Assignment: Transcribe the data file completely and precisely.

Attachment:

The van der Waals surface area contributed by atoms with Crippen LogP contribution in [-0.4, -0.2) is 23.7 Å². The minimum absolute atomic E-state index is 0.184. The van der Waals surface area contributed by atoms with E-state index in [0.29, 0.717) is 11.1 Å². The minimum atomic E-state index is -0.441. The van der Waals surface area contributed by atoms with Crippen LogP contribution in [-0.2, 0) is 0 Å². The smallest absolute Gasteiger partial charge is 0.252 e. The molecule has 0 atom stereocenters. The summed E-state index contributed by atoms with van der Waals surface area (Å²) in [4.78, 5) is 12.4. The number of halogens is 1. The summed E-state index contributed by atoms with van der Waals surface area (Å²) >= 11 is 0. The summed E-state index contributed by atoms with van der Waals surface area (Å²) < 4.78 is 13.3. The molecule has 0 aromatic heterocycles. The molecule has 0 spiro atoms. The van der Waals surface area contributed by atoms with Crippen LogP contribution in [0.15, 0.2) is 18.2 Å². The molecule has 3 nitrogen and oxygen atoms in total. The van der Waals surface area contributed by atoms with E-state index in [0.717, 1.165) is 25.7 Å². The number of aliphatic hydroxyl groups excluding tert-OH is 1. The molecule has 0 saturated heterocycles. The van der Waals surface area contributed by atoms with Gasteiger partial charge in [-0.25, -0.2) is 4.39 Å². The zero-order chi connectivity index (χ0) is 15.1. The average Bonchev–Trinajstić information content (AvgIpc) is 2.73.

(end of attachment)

The van der Waals surface area contributed by atoms with Crippen LogP contribution in [-0.4, -0.2) is 23.7 Å². The minimum absolute atomic E-state index is 0.184. The van der Waals surface area contributed by atoms with E-state index in [0.29, 0.717) is 11.1 Å². The minimum atomic E-state index is -0.441. The van der Waals surface area contributed by atoms with Crippen LogP contribution in [-0.2, 0) is 0 Å². The smallest absolute Gasteiger partial charge is 0.252 e. The molecule has 0 atom stereocenters. The summed E-state index contributed by atoms with van der Waals surface area (Å²) in [4.78, 5) is 12.4. The number of halogens is 1. The summed E-state index contributed by atoms with van der Waals surface area (Å²) >= 11 is 0. The summed E-state index contributed by atoms with van der Waals surface area (Å²) < 4.78 is 13.3. The molecule has 0 aromatic heterocycles. The molecule has 0 spiro atoms. The van der Waals surface area contributed by atoms with Crippen LogP contribution in [0.15, 0.2) is 18.2 Å². The molecule has 3 nitrogen and oxygen atoms in total. The van der Waals surface area contributed by atoms with E-state index in [0.717, 1.165) is 25.7 Å². The number of aliphatic hydroxyl groups excluding tert-OH is 1. The molecule has 0 saturated heterocycles. The van der Waals surface area contributed by atoms with Gasteiger partial charge in [-0.25, -0.2) is 4.39 Å². The zero-order chi connectivity index (χ0) is 15.1. The average Bonchev–Trinajstić information content (AvgIpc) is 2.73.